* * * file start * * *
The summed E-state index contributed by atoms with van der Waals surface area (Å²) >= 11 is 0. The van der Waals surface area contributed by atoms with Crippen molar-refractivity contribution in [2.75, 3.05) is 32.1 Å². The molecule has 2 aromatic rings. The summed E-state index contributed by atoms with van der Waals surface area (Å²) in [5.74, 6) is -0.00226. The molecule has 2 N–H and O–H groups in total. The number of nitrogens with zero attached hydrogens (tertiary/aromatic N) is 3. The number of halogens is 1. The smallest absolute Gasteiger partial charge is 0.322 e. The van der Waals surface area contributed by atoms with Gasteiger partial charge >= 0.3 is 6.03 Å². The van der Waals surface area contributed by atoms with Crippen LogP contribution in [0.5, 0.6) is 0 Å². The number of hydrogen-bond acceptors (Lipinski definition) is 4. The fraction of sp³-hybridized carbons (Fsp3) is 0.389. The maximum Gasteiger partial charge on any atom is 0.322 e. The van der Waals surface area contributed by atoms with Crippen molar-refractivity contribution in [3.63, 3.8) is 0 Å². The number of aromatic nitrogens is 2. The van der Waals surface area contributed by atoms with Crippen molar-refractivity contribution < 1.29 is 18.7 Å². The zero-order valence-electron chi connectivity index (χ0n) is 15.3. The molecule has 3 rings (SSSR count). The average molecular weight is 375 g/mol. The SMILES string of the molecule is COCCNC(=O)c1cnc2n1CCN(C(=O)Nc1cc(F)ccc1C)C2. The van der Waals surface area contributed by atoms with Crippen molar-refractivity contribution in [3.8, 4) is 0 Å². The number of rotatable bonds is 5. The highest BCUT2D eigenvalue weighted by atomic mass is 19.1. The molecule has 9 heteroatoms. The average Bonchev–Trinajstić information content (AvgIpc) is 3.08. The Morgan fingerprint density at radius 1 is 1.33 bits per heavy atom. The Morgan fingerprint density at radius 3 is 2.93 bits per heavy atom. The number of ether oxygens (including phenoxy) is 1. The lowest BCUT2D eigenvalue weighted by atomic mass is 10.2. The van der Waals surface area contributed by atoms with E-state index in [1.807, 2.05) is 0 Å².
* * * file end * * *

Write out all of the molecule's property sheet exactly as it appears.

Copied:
The summed E-state index contributed by atoms with van der Waals surface area (Å²) >= 11 is 0. The van der Waals surface area contributed by atoms with Crippen molar-refractivity contribution in [2.75, 3.05) is 32.1 Å². The molecule has 2 aromatic rings. The summed E-state index contributed by atoms with van der Waals surface area (Å²) in [5.74, 6) is -0.00226. The molecule has 2 N–H and O–H groups in total. The number of nitrogens with zero attached hydrogens (tertiary/aromatic N) is 3. The number of halogens is 1. The smallest absolute Gasteiger partial charge is 0.322 e. The van der Waals surface area contributed by atoms with Gasteiger partial charge >= 0.3 is 6.03 Å². The van der Waals surface area contributed by atoms with Crippen LogP contribution in [0.5, 0.6) is 0 Å². The number of hydrogen-bond acceptors (Lipinski definition) is 4. The fraction of sp³-hybridized carbons (Fsp3) is 0.389. The maximum Gasteiger partial charge on any atom is 0.322 e. The van der Waals surface area contributed by atoms with Crippen molar-refractivity contribution in [3.63, 3.8) is 0 Å². The number of aromatic nitrogens is 2. The van der Waals surface area contributed by atoms with Crippen molar-refractivity contribution < 1.29 is 18.7 Å². The zero-order valence-electron chi connectivity index (χ0n) is 15.3. The molecule has 3 rings (SSSR count). The average molecular weight is 375 g/mol. The SMILES string of the molecule is COCCNC(=O)c1cnc2n1CCN(C(=O)Nc1cc(F)ccc1C)C2. The van der Waals surface area contributed by atoms with Crippen molar-refractivity contribution in [3.8, 4) is 0 Å². The number of rotatable bonds is 5. The highest BCUT2D eigenvalue weighted by atomic mass is 19.1. The molecule has 9 heteroatoms. The average Bonchev–Trinajstić information content (AvgIpc) is 3.08. The Morgan fingerprint density at radius 1 is 1.33 bits per heavy atom. The Morgan fingerprint density at radius 3 is 2.93 bits per heavy atom. The number of ether oxygens (including phenoxy) is 1. The lowest BCUT2D eigenvalue weighted by atomic mass is 10.2. The van der Waals surface area contributed by atoms with E-state index in [1.807, 2.05) is 0 Å².